Cultural diversity has recently become a recurring issue on campus, with many areas of the university-like admissions, social clubs and Chapel-focusing on becoming more culturally diverse.
We agree this is an issue the university needs to address, and the university is headed in the right direction.
However, the efforts to incorporate diversity in Chapel have fallen short. For the last few weeks, the Chapel program has included song leaders and verse readers of different backgrounds than those who usually lead. But it seems Chapel is stuck in a rut.
It’s great that the team is trying to incorporate different nationalities to lead Chapel, and the Hispanic population on campus is the third largest behind the white and black populations. But ACU prides itself on recruiting students from more than 60 countries, and it seems the efforts to have more cultural diversity have left them in the cold. We haven’t sung anything in German, Swahili, Mandarin or any other language but English and Spanish.
Also, Brad Carter, coordinator of Chapel, told the Optimist that when Chapel surveys were conducted last year, it was the black students who said they didn’t know many songs, and for them, going to Chapel was like going to a white church everyday. However, Chapel’s diversity efforts are focusing almost solely on the Hispanic populace.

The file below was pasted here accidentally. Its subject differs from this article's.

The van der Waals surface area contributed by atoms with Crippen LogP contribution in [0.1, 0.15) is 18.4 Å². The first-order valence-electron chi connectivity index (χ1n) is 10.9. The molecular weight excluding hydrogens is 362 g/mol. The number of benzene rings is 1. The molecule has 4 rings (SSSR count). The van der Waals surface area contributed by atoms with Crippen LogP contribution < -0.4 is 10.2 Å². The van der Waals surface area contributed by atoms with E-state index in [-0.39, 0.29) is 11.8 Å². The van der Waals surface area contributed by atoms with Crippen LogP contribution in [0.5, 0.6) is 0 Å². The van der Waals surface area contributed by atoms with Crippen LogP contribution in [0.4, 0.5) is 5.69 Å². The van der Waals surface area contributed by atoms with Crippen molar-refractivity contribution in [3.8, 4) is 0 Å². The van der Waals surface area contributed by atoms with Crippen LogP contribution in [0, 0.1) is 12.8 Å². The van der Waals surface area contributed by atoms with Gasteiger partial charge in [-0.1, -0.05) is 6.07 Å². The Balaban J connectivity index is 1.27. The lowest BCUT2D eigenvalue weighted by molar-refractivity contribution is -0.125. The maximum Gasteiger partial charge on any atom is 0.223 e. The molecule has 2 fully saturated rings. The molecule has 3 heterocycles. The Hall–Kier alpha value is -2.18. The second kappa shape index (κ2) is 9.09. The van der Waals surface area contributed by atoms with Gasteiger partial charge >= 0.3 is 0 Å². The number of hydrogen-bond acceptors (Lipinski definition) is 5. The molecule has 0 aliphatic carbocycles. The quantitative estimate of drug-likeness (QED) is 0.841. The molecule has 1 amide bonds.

The different ethnic singers also should be allowed to lead the entire worship segment of Chapel to truly display a strong effort to show cultural diversity. And instead of singing the regular Chapel songs and converting them to the leaders’ language, which is awkward, the leaders could choose songs originally written in their own language.
Despite all of this, Chapel has been better than last semester: there are more announcements, better incorporation of various organizations on campus, and Thursday’s interactive forums have vastly improved the quality of Chapel.
The Chapel Program Team has the right idea: Chapel has been racially divided, and different cultural and ethnic songs should be included. However, being culturally diverse does not just mean white and Hispanic; it should include every race, culture and ethnicity we have at this university.